- Showing 10 posts published between Jan 01, 2010 and Jan 31, 2010 [Show all]
Long path to redemption: Restorative justice has success stories, but law doesn't require its use
Back in June 2005, [Jonathan] Price was 17 and looking forward to his senior year at Sand Creek High School with his "posse" a tight group of friends, mostly military brats, who had spent their high school years invading each other's houses like family, having sleepovers and playing Halo. When they were younger, they caused the "boys will be boys" brand of trouble stealing bulbs out of porch lights, ringing doorbells and running away. Now they were acting their age more often.
One day, Price and buddies Terence Henderson and Marcus (last name not available) decided to head to Price's place. Marcus called shotgun. Henderson insisted on riding on top of the trunk.
Price began driving. He rounded a curve and paused at a stop sign. That's when they noticed Henderson was gone.
The boy had fallen off the back and hit his head. A day later, he was dead.
New Items in the RJ Online Database
New additions to the RJ Online research database over the last week addressed various topics including legal institutions, youth justice, probation, victim empathy, and national reconciliation. Check out the list of new entries below.
Cutting crime: The case for justice reinvestment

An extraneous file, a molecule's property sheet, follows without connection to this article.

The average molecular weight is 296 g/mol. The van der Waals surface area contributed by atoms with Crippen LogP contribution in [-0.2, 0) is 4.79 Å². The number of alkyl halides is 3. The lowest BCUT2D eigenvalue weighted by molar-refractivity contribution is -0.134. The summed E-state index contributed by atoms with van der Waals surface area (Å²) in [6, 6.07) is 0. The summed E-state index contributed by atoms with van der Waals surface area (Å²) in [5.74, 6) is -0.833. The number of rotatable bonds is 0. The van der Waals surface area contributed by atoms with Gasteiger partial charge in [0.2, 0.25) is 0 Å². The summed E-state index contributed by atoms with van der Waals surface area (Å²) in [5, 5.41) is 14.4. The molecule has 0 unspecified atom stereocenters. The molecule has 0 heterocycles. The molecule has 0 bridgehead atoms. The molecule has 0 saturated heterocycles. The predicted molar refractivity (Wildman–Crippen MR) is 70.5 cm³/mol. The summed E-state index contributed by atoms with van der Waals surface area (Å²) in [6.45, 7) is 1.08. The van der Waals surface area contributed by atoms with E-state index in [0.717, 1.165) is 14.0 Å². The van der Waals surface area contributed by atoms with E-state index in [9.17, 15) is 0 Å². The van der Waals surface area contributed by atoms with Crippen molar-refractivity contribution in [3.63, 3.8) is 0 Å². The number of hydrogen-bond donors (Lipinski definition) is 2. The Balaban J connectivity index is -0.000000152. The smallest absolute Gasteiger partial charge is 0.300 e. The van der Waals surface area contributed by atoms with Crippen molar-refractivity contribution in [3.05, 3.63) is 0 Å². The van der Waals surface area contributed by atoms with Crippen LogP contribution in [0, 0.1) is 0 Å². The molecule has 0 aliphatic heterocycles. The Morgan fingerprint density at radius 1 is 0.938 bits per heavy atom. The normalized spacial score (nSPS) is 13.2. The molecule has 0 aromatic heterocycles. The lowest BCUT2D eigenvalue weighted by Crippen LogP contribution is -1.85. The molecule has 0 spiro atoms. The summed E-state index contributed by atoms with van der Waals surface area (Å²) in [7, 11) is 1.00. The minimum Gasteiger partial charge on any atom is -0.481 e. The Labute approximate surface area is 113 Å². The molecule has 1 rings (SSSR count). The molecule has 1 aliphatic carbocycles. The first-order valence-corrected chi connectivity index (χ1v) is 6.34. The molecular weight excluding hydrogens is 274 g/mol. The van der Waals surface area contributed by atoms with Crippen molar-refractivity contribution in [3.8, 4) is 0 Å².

The British House of Common Justice Committee has recently released a report on the reinvestment of justice resources aimed at reducing crime. The following is excerpted from the Executive Summary:
We decided to undertake an inquiry into “justice reinvestment”, because of three linked issues.
First, the criminal justice system is a complex network of agencies with substantial public funding operating under increasing pressure but the different parts of the system do not seem to be pursuing the same goals or making cogent contributions to an agreed overarching purpose.
Secondly, the Government’s main answer to the current overcrowding of prisons and the predicted rise in the prison population—already at a record high—is to provide more prison places rather than to seek to address the root causes of this seemingly incessant growth. These causes include: a toxic cocktail of sensationalised or inaccurate reporting of difficult cases by the media; relatively punitive overall public opinion (compared to much of the EU); a self-defeating over-politicisation of criminal justice policy since the late 1980s and the responsiveness to all these factors of the sentencing framework and sentencers.
Thirdly, it is clear that authorities and agencies outside the criminal justice system—with relevant objectives, remits and funding—could take more effective action to reduce both the number of people entering the criminal justice system in the first place and the likelihood of re-entry after serving a sentence.
So questions arise as to whether the existing allocation of attention, energy and funding is the right one. “Justice reinvestment” approaches—which channel resources on a geographically-targeted basis to reduce the crimes which bring people into the criminal justice system and into prison in particular—offer potential solutions to these challenges.
Going Off Script: What is appropriate for a facilitator to say?
Recently, I was in a pre-conference with a young man who had stolen various types of signs -- street signs, stop signs, farm signs -- and felt it was just a joke and couldn't understand why it was such a big deal. I found myself wanting to tell a story about an incident that happened when I was in high school or college when a family friend was hit by a tractor trailer. The problem was that someone had stolen the stop sign at the intersection and the truck driver didn't know he was supposed to stop.